Abstract

The east-central part of the left-lateral Garlock fault, in southeast California, is associated with three broad folds that trend and plunge northeast. The folds, which lie north, south, and astride the fault, postdate deposition of alluvial gravels that at one time formed a continuous northwest-sloping fan; the gravels rest conformably on lake beds that contain the Lava Creek B ash bed (0.62 Ma). The anticline, named after Christmas Canyon, has vertical relief of as much as 100 m. Topographic profiles suggest that the gravels exposed along the synclinal troughs to its southeast (Pilot Knob Valley syncline) and northwest (Teagle Wash syncline) lie at about the same elevations as they did when part of the originally active fan, implying that the synclines are passive results of the anticline development. If so, the original slope of the middle Pleistocene alluvial sediment sheet was about 0.6° northwest. The age and dimensional controls allow calculation of the rates of tilting and horizontal shortening. Corrected tilting rates vary from about 2.5° to 4.7°/m.y.; the total shortening of about 7.5 m developed at a minimum rate of 12.5 m/m.y.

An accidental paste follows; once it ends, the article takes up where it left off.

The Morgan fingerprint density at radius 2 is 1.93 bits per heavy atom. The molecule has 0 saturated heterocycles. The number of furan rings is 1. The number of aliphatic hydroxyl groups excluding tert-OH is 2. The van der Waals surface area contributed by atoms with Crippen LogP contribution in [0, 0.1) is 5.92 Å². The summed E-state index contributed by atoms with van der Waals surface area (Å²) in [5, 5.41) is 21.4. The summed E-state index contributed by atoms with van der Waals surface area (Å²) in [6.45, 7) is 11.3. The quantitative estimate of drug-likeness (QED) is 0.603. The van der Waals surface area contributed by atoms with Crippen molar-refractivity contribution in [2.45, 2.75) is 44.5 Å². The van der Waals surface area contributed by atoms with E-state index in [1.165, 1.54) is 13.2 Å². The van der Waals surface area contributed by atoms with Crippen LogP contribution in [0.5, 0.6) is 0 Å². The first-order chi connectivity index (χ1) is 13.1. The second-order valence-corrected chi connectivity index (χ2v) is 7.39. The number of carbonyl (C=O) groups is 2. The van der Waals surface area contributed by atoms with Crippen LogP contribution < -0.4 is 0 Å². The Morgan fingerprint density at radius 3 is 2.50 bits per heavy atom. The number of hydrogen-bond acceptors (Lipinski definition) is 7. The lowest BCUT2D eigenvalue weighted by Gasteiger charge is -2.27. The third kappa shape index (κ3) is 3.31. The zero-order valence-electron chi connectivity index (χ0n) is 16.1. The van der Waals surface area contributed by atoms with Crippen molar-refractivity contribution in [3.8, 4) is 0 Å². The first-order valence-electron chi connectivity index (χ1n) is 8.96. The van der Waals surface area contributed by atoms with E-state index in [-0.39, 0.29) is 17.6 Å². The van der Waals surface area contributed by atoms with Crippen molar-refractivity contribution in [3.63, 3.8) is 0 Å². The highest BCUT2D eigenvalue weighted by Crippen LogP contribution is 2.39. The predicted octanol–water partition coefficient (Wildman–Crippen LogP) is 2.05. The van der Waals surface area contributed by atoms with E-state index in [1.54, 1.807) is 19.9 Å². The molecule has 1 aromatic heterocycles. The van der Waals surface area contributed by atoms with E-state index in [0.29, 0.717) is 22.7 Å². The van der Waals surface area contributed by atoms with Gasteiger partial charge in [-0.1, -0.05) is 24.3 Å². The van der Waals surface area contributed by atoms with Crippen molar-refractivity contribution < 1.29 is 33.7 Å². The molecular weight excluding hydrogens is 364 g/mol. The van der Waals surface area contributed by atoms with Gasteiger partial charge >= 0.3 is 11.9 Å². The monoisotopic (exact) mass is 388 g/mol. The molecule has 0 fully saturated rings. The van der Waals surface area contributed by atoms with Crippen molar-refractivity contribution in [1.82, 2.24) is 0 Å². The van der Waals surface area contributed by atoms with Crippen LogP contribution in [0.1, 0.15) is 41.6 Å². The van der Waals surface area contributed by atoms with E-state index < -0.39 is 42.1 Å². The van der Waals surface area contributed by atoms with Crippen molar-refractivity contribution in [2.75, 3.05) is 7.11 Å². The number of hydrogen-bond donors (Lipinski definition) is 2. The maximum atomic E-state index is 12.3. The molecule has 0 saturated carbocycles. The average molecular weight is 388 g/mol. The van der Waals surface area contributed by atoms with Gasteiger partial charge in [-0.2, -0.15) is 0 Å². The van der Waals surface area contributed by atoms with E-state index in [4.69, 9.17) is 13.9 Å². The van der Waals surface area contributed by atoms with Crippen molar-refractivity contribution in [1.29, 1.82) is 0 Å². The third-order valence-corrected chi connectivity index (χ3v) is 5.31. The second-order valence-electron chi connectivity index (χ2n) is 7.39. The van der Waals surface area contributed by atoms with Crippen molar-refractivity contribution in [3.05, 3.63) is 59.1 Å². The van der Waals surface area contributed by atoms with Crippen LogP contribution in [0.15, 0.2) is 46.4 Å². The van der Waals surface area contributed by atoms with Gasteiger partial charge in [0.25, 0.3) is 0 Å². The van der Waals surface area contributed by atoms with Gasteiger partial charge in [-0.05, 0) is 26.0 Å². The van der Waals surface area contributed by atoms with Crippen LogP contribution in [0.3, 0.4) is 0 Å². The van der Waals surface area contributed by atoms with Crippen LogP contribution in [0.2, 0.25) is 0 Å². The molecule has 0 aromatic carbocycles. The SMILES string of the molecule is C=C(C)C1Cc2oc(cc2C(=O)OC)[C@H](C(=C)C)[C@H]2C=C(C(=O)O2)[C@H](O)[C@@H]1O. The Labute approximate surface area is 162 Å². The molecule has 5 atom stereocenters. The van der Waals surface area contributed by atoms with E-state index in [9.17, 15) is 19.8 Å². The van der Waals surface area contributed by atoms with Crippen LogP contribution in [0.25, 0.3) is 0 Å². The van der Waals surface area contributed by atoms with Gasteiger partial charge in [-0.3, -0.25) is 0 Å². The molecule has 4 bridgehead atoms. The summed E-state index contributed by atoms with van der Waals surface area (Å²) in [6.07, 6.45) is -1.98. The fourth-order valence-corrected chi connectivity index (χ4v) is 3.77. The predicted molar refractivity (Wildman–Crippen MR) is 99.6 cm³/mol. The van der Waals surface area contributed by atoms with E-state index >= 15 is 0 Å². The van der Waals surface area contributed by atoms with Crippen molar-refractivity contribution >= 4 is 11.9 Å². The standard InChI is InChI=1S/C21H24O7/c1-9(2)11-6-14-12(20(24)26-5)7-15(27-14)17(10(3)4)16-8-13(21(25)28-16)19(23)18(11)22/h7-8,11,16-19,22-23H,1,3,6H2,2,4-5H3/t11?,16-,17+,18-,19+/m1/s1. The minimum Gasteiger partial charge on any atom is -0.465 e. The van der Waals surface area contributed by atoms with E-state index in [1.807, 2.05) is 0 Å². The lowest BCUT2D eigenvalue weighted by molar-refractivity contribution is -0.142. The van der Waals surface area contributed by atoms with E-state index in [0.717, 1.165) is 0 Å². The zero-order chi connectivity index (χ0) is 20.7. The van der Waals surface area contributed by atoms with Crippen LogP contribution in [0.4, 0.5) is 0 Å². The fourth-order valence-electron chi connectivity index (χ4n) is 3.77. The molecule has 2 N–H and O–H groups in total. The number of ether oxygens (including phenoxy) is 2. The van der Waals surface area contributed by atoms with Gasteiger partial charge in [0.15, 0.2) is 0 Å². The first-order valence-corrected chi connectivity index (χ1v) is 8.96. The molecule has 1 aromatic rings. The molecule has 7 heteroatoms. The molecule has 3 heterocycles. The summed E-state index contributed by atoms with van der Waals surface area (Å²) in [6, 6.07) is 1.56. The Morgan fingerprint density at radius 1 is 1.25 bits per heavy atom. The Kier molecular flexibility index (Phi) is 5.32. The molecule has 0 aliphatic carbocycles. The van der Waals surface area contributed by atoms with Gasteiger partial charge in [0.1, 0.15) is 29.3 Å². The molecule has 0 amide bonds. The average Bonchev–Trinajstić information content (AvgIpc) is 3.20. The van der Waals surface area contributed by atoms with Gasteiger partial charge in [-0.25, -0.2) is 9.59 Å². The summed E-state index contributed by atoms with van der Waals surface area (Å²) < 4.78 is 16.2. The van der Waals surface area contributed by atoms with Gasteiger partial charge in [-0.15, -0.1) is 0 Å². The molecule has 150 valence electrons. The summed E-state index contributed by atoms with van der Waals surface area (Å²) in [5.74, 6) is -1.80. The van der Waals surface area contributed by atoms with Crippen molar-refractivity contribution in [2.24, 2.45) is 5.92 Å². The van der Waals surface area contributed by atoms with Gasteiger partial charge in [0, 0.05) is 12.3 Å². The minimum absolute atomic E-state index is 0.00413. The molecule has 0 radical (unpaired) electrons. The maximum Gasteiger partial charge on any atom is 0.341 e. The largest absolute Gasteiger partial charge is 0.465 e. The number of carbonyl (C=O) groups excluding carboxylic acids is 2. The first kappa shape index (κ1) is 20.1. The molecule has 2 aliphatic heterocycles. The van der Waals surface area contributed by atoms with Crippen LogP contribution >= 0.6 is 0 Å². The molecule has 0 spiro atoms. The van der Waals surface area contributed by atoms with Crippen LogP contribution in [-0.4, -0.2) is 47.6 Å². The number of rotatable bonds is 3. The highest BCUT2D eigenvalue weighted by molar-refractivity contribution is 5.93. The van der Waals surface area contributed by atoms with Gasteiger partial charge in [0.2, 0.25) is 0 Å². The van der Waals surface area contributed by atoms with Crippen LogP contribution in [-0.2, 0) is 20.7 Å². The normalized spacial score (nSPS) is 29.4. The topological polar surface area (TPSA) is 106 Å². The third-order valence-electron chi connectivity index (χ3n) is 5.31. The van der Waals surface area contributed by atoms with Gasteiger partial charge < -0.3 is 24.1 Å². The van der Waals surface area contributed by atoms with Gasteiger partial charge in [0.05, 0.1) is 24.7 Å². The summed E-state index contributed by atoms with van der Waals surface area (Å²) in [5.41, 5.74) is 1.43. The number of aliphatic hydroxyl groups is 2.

The orientations of these folds imply northwest-southeast compression, which is anomalous when viewed in the context of regional tectonics. The left-lateral Garlock fault and the north-northwest-trending Searles Valley syncline and Slate Range anticline imply northeast-southwest compression, which geophysical criteria confirm. Geologic evidence of northwest-southeast compressional deformation, dating to pre-Miocene (Paleocene?) time, however, is known from several other localities along the Garlock fault. These anomalous features are interpreted as evidence that episodes of north-west-southeast compression along the Garlock fault do occur, and although oriented about 90° from the average of conventional—and presently observed—compression directions, they have occurred during much (most?) of the Cenozoic Era, including the past 0.6 m.y.

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